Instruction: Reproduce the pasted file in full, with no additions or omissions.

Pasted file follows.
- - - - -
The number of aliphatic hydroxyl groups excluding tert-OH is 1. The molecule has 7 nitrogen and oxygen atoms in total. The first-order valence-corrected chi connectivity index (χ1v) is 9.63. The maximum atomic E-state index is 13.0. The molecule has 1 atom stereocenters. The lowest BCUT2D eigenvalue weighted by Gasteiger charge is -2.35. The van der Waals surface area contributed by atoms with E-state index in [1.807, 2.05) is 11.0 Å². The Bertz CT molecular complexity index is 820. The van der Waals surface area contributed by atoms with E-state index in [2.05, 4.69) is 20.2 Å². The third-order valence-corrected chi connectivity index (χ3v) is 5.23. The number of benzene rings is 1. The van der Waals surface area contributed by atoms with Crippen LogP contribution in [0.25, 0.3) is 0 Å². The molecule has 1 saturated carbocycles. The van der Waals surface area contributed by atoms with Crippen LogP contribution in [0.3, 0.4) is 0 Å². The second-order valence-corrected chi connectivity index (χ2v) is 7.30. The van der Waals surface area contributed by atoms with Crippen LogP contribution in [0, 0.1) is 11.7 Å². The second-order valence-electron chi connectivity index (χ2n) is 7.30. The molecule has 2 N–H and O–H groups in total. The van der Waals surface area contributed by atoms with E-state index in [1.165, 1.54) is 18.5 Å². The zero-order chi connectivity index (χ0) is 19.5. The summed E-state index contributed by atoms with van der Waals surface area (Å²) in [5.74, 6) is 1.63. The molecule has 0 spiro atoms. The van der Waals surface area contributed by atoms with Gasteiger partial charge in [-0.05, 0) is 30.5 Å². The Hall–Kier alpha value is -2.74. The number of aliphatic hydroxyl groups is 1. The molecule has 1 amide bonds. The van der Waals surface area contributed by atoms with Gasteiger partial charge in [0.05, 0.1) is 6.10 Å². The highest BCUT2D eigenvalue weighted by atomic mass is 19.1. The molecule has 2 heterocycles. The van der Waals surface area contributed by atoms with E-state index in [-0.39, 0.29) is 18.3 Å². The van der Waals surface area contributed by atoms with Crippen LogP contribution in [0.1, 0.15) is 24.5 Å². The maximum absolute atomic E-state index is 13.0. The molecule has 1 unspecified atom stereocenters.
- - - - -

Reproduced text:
The number of aliphatic hydroxyl groups excluding tert-OH is 1. The molecule has 7 nitrogen and oxygen atoms in total. The first-order valence-corrected chi connectivity index (χ1v) is 9.63. The maximum atomic E-state index is 13.0. The molecule has 1 atom stereocenters. The lowest BCUT2D eigenvalue weighted by Gasteiger charge is -2.35. The van der Waals surface area contributed by atoms with E-state index in [1.807, 2.05) is 11.0 Å². The Bertz CT molecular complexity index is 820. The van der Waals surface area contributed by atoms with E-state index in [2.05, 4.69) is 20.2 Å². The third-order valence-corrected chi connectivity index (χ3v) is 5.23. The number of benzene rings is 1. The van der Waals surface area contributed by atoms with Crippen LogP contribution in [0.25, 0.3) is 0 Å². The molecule has 1 saturated carbocycles. The van der Waals surface area contributed by atoms with Crippen LogP contribution in [0.3, 0.4) is 0 Å². The second-order valence-corrected chi connectivity index (χ2v) is 7.30. The van der Waals surface area contributed by atoms with Crippen LogP contribution in [0, 0.1) is 11.7 Å². The second-order valence-electron chi connectivity index (χ2n) is 7.30. The molecule has 2 N–H and O–H groups in total. The van der Waals surface area contributed by atoms with E-state index in [1.165, 1.54) is 18.5 Å². The zero-order chi connectivity index (χ0) is 19.5. The summed E-state index contributed by atoms with van der Waals surface area (Å²) in [5.74, 6) is 1.63. The molecule has 0 spiro atoms. The van der Waals surface area contributed by atoms with Gasteiger partial charge in [-0.05, 0) is 30.5 Å². The Hall–Kier alpha value is -2.74. The number of aliphatic hydroxyl groups is 1. The molecule has 1 amide bonds. The van der Waals surface area contributed by atoms with Gasteiger partial charge in [0.05, 0.1) is 6.10 Å². The highest BCUT2D eigenvalue weighted by atomic mass is 19.1. The molecule has 2 heterocycles. The van der Waals surface area contributed by atoms with E-state index in [-0.39, 0.29) is 18.3 Å². The van der Waals surface area contributed by atoms with Crippen LogP contribution in [0.1, 0.15) is 24.5 Å². The maximum absolute atomic E-state index is 13.0. The molecule has 1 unspecified atom stereocenters.